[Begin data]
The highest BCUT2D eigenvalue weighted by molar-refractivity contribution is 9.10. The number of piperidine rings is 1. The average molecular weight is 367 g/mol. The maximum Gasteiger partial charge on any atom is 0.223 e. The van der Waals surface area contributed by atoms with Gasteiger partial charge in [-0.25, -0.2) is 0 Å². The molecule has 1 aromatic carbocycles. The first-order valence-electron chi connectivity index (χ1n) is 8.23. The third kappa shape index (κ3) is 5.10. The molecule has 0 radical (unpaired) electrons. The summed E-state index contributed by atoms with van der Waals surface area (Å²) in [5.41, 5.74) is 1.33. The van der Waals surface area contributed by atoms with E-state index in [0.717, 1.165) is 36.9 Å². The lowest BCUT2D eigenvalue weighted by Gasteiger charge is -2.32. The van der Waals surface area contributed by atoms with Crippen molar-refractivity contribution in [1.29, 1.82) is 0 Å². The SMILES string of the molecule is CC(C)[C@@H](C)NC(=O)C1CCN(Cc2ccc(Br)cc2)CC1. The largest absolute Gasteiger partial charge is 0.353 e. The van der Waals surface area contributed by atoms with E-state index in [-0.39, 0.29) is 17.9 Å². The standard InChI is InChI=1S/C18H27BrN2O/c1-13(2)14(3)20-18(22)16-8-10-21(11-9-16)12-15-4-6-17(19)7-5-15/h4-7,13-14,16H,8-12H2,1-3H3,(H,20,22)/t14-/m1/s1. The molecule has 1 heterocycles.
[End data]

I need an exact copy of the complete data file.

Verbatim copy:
The highest BCUT2D eigenvalue weighted by molar-refractivity contribution is 9.10. The number of piperidine rings is 1. The average molecular weight is 367 g/mol. The maximum Gasteiger partial charge on any atom is 0.223 e. The van der Waals surface area contributed by atoms with Gasteiger partial charge in [-0.25, -0.2) is 0 Å². The molecule has 1 aromatic carbocycles. The first-order valence-electron chi connectivity index (χ1n) is 8.23. The third kappa shape index (κ3) is 5.10. The molecule has 0 radical (unpaired) electrons. The summed E-state index contributed by atoms with van der Waals surface area (Å²) in [5.41, 5.74) is 1.33. The van der Waals surface area contributed by atoms with E-state index in [0.717, 1.165) is 36.9 Å². The lowest BCUT2D eigenvalue weighted by Gasteiger charge is -2.32. The van der Waals surface area contributed by atoms with Crippen molar-refractivity contribution in [1.29, 1.82) is 0 Å². The SMILES string of the molecule is CC(C)[C@@H](C)NC(=O)C1CCN(Cc2ccc(Br)cc2)CC1. The largest absolute Gasteiger partial charge is 0.353 e. The van der Waals surface area contributed by atoms with E-state index in [-0.39, 0.29) is 17.9 Å². The standard InChI is InChI=1S/C18H27BrN2O/c1-13(2)14(3)20-18(22)16-8-10-21(11-9-16)12-15-4-6-17(19)7-5-15/h4-7,13-14,16H,8-12H2,1-3H3,(H,20,22)/t14-/m1/s1. The molecule has 1 heterocycles.